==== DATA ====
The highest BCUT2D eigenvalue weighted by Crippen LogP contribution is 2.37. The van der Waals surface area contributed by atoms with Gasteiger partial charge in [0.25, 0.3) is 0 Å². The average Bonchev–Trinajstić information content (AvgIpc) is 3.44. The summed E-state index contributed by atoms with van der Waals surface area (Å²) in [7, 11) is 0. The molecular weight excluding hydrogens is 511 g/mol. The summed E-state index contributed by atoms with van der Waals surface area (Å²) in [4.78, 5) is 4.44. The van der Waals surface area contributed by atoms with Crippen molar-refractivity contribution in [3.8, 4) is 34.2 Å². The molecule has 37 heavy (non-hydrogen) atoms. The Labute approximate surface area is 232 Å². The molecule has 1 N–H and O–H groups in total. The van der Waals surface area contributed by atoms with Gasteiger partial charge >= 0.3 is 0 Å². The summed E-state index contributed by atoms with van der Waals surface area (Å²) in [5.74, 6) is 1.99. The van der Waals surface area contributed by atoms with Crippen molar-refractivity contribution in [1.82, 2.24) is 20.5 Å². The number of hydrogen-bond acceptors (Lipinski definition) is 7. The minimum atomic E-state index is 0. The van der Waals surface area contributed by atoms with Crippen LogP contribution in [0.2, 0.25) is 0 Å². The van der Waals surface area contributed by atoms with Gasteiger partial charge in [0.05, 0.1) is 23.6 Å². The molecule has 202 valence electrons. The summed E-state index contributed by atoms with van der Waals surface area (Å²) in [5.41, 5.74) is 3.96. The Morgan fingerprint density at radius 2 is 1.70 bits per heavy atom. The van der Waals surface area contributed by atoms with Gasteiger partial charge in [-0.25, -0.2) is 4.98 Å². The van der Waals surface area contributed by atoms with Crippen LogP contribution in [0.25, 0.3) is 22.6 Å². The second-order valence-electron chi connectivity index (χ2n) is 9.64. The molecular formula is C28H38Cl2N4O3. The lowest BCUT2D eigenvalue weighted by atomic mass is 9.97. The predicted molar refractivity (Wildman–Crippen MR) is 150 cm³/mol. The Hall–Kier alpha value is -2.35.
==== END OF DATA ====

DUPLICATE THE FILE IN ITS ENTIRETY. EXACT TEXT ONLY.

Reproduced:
The highest BCUT2D eigenvalue weighted by Crippen LogP contribution is 2.37. The van der Waals surface area contributed by atoms with Gasteiger partial charge in [0.25, 0.3) is 0 Å². The average Bonchev–Trinajstić information content (AvgIpc) is 3.44. The summed E-state index contributed by atoms with van der Waals surface area (Å²) in [7, 11) is 0. The molecular weight excluding hydrogens is 511 g/mol. The summed E-state index contributed by atoms with van der Waals surface area (Å²) in [4.78, 5) is 4.44. The van der Waals surface area contributed by atoms with Crippen molar-refractivity contribution in [3.8, 4) is 34.2 Å². The molecule has 37 heavy (non-hydrogen) atoms. The Labute approximate surface area is 232 Å². The molecule has 1 N–H and O–H groups in total. The van der Waals surface area contributed by atoms with Gasteiger partial charge >= 0.3 is 0 Å². The summed E-state index contributed by atoms with van der Waals surface area (Å²) in [5.74, 6) is 1.99. The van der Waals surface area contributed by atoms with Crippen molar-refractivity contribution in [1.82, 2.24) is 20.5 Å². The number of hydrogen-bond acceptors (Lipinski definition) is 7. The minimum atomic E-state index is 0. The van der Waals surface area contributed by atoms with Crippen LogP contribution in [0.2, 0.25) is 0 Å². The van der Waals surface area contributed by atoms with Gasteiger partial charge in [0.05, 0.1) is 23.6 Å². The molecule has 202 valence electrons. The summed E-state index contributed by atoms with van der Waals surface area (Å²) in [5.41, 5.74) is 3.96. The Morgan fingerprint density at radius 2 is 1.70 bits per heavy atom. The van der Waals surface area contributed by atoms with Gasteiger partial charge in [-0.25, -0.2) is 4.98 Å². The van der Waals surface area contributed by atoms with Crippen LogP contribution in [0.25, 0.3) is 22.6 Å². The second-order valence-electron chi connectivity index (χ2n) is 9.64. The molecular formula is C28H38Cl2N4O3. The lowest BCUT2D eigenvalue weighted by atomic mass is 9.97. The predicted molar refractivity (Wildman–Crippen MR) is 150 cm³/mol. The Hall–Kier alpha value is -2.35.